Apparently because they were bored one day, in 2014, Italian sexologists concluded that vaginal orgasms don’t exist. Female orgasm is only possible if the clitoris is stimulated during intercourse, they said. Oh, and the internal/inner clitoris does not exist: the entire clitoris is an external organ according to these guys. Direct quote: “… female ejaculation… and G-spot amplification, are terms without scientific basis. Female sexual satisfaction is based on orgasm and resolution: in all women, orgasm is always possible if the female erectile organs, i.e. the female penis, are effectively stimulated.” Female penis? In 2014? Excuse you.

Semantics and bullshit 

Personally, I see all these scientific arguments as mostly worthless semantic detail. Yeah, it’s all connected. No shit. Yeah, women cum differently. No shit. Thanks, science. The real problem is the (ongoing) history of misinformation, and efforts to box us in by telling us what we can and can’t and should and shouldn’t feel.

A lot of male (and a few female) scientists have drawn a lot of conclusions about women’s anatomies. I don’t know about you, but as someone who can have multiple “types” of orgasm myself, I am equally offended by science’s assertions that vaginal orgasms are the holy grail, as I am that they don’t exist. I also view the distinction between a “vaginal” orgasm and an “internal clitoral” orgasm as somewhat helpful from the perspective of anatomical understanding, but I don’t think the helpfulness goes beyond that. Though it does explain why I used to think I could only make myself squirt with both internal and external stimulation, but later realized I could do it with only external clitoral stimulation. If it’s all attached, the ways one can stimulate oneself and the ways one can achieve orgasm multiply manyfold.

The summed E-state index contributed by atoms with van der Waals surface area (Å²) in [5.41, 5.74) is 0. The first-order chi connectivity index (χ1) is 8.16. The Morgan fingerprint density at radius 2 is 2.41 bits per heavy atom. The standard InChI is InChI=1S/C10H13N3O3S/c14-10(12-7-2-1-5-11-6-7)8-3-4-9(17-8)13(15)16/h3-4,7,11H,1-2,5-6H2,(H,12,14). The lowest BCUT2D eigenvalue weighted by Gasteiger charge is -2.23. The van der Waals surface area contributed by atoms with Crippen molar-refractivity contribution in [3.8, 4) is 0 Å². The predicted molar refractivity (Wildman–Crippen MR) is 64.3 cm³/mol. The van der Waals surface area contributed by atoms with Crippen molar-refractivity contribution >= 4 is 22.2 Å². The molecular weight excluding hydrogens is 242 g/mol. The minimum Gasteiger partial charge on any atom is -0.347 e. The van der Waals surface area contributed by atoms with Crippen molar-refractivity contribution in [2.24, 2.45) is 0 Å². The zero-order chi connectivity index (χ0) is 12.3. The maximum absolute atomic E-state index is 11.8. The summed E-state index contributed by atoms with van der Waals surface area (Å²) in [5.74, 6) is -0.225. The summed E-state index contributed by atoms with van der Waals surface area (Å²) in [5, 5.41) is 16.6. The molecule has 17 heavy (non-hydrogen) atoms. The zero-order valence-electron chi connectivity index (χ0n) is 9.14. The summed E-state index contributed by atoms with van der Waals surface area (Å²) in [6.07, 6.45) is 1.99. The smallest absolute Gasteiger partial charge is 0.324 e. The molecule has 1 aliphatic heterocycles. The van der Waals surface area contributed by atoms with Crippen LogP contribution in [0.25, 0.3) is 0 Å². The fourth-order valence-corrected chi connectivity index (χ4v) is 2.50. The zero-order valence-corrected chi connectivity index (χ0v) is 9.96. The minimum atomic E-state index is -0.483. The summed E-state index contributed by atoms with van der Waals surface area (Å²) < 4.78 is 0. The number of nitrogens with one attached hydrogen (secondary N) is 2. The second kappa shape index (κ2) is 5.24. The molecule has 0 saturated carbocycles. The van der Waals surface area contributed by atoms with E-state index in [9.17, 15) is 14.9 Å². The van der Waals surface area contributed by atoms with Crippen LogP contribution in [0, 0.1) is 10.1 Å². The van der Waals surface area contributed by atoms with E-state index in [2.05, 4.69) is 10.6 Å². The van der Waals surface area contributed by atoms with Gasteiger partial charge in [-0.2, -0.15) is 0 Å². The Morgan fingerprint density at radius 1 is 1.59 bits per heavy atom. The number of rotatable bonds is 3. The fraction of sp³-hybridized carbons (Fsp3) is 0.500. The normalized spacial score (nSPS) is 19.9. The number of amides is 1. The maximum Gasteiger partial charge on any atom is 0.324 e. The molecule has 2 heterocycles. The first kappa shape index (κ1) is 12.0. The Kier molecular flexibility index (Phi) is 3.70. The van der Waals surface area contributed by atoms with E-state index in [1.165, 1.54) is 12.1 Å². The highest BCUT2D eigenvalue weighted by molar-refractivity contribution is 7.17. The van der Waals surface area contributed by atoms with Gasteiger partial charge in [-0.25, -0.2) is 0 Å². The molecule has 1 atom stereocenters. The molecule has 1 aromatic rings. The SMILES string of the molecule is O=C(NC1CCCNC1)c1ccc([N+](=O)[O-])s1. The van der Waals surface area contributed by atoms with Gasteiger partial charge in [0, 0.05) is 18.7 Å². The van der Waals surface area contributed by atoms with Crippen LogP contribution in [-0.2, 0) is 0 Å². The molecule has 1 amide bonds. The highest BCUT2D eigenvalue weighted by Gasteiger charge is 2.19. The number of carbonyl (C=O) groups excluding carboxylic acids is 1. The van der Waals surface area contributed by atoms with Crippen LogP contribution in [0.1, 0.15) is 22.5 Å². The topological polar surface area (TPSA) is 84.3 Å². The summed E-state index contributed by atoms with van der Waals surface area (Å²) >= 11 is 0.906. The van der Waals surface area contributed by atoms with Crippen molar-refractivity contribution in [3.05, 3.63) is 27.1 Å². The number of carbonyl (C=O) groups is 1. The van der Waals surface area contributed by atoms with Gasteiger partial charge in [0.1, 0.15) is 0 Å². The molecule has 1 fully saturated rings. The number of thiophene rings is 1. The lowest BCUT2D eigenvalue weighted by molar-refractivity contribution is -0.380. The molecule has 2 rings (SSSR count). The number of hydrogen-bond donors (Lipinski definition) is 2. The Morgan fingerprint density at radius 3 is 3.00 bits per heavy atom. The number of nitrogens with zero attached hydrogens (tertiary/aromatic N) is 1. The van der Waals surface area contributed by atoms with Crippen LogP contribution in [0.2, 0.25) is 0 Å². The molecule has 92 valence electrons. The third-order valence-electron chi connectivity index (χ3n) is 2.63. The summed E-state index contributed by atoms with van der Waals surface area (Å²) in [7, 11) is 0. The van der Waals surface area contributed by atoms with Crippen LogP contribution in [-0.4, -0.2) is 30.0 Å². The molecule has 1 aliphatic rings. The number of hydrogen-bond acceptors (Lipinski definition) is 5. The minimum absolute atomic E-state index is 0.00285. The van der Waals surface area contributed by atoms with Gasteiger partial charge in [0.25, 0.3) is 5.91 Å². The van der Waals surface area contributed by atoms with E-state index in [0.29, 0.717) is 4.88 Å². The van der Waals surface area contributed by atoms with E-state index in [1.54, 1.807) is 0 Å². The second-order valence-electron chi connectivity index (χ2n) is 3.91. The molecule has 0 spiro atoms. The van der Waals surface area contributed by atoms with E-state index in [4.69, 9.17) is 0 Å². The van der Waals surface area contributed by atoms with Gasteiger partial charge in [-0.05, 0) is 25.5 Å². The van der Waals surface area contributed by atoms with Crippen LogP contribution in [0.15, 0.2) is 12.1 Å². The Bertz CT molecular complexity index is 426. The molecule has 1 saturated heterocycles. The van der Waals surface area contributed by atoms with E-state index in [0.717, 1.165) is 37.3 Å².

Orgasms, coregasms and all othergasms 

We now know that orgasms can occur with a wide variety and combination of stimuli. Some women can orgasm entirely from nipple stimulation. Others have coregasms while doing yoga. And some women can orgasm from fantasy alone. Personally, I’m of the opinion that science doesn’t understand men’s orgasmic potential either. Sure, most men can cum easily relative to many women, but can’t men have deeper orgasms too? If you’ve ever explored Tantra, you know that there’s a lot of interesting territory there that western society tends to ignore. Imagine how women’s sex lives would change if men were also exploring their sexual potential.

Part of the general confusion and debate about women’s orgasms comes from the assumption that orgasms from the same source feel the same for all women. In reality, orgasms can vary quite a lot in terms of sensation, duration, and intensity. The determining factor is not where the stimulus is so much as it is the thoughts and emotions associated with it, i.e. body self-esteem, comfort with one’s partner, etc. Most women can have better orgasms in some ways than others. But that not only varies widely from woman to woman, but can also change dramatically based on which way the wind is blowing.


The bottom line 

You’re not any less capable, sane, or sexually empowered if you only cum with external clitoral stimulation, or if you only cum with both internal and external stimulation, or if you only cum with a thick cock shoved inside you, or if it changes for you all the time based on who you’re fucking and how you feel about it. You’re not any less informed if you find one kind of orgasm to be better for you personally, or if you’re ambivalent to the idea of different kinds of orgasm.

If you want to explore your potential for new types of pleasure, you should. If not, you shouldn’t. It’s all good, and don’t let anyone tell you otherwise bb.